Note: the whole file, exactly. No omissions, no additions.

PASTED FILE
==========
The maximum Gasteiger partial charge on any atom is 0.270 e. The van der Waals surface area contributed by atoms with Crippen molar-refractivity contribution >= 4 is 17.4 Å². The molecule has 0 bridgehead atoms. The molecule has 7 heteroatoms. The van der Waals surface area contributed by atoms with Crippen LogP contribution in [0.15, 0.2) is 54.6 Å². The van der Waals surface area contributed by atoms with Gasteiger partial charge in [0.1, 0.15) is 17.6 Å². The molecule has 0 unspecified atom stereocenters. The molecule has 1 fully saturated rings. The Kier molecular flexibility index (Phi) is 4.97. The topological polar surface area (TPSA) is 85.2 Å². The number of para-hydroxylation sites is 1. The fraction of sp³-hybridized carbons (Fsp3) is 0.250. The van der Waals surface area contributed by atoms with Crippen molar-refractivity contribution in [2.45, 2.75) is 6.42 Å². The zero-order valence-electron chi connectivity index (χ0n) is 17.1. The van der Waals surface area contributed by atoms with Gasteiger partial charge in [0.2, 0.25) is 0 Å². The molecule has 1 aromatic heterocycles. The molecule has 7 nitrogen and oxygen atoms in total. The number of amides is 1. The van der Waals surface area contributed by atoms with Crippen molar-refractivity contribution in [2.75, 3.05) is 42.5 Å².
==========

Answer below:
The maximum Gasteiger partial charge on any atom is 0.270 e. The van der Waals surface area contributed by atoms with Crippen molar-refractivity contribution >= 4 is 17.4 Å². The molecule has 0 bridgehead atoms. The molecule has 7 heteroatoms. The van der Waals surface area contributed by atoms with Crippen LogP contribution in [0.15, 0.2) is 54.6 Å². The van der Waals surface area contributed by atoms with Gasteiger partial charge in [0.1, 0.15) is 17.6 Å². The molecule has 0 unspecified atom stereocenters. The molecule has 1 fully saturated rings. The Kier molecular flexibility index (Phi) is 4.97. The topological polar surface area (TPSA) is 85.2 Å². The number of para-hydroxylation sites is 1. The fraction of sp³-hybridized carbons (Fsp3) is 0.250. The van der Waals surface area contributed by atoms with Crippen molar-refractivity contribution in [2.45, 2.75) is 6.42 Å². The zero-order valence-electron chi connectivity index (χ0n) is 17.1. The van der Waals surface area contributed by atoms with Gasteiger partial charge in [0.2, 0.25) is 0 Å². The molecule has 1 aromatic heterocycles. The molecule has 7 nitrogen and oxygen atoms in total. The number of amides is 1. The van der Waals surface area contributed by atoms with Crippen molar-refractivity contribution in [2.75, 3.05) is 42.5 Å².